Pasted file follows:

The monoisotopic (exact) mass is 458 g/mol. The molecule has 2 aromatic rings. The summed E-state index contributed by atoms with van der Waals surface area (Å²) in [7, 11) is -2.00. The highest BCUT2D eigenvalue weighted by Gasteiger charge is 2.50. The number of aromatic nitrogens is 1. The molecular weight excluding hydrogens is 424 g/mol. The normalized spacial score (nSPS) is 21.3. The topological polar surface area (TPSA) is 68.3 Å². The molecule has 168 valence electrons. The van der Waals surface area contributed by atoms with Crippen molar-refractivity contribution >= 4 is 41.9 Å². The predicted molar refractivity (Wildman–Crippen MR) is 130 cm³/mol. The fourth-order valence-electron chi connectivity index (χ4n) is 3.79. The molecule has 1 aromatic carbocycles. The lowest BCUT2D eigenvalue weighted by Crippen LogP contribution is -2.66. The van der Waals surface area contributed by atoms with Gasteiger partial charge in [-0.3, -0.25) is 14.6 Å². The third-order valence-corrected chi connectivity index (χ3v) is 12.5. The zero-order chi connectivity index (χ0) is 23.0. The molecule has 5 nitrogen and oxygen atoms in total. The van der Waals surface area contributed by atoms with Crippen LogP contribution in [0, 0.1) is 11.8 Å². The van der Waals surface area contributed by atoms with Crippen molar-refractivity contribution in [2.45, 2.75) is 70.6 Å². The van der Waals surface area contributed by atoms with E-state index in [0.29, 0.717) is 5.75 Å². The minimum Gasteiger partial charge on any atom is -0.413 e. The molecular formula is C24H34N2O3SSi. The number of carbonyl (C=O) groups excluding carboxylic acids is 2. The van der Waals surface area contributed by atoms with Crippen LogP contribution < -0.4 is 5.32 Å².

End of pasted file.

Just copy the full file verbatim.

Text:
The monoisotopic (exact) mass is 458 g/mol. The molecule has 2 aromatic rings. The summed E-state index contributed by atoms with van der Waals surface area (Å²) in [7, 11) is -2.00. The highest BCUT2D eigenvalue weighted by Gasteiger charge is 2.50. The number of aromatic nitrogens is 1. The molecular weight excluding hydrogens is 424 g/mol. The normalized spacial score (nSPS) is 21.3. The topological polar surface area (TPSA) is 68.3 Å². The molecule has 168 valence electrons. The van der Waals surface area contributed by atoms with Crippen molar-refractivity contribution >= 4 is 41.9 Å². The predicted molar refractivity (Wildman–Crippen MR) is 130 cm³/mol. The fourth-order valence-electron chi connectivity index (χ4n) is 3.79. The molecule has 1 aromatic carbocycles. The lowest BCUT2D eigenvalue weighted by Crippen LogP contribution is -2.66. The van der Waals surface area contributed by atoms with Gasteiger partial charge in [-0.3, -0.25) is 14.6 Å². The third-order valence-corrected chi connectivity index (χ3v) is 12.5. The zero-order chi connectivity index (χ0) is 23.0. The molecule has 5 nitrogen and oxygen atoms in total. The van der Waals surface area contributed by atoms with Crippen LogP contribution in [0, 0.1) is 11.8 Å². The van der Waals surface area contributed by atoms with Crippen molar-refractivity contribution in [2.45, 2.75) is 70.6 Å². The van der Waals surface area contributed by atoms with E-state index in [0.29, 0.717) is 5.75 Å². The minimum Gasteiger partial charge on any atom is -0.413 e. The molecular formula is C24H34N2O3SSi. The number of carbonyl (C=O) groups excluding carboxylic acids is 2. The van der Waals surface area contributed by atoms with Crippen LogP contribution < -0.4 is 5.32 Å².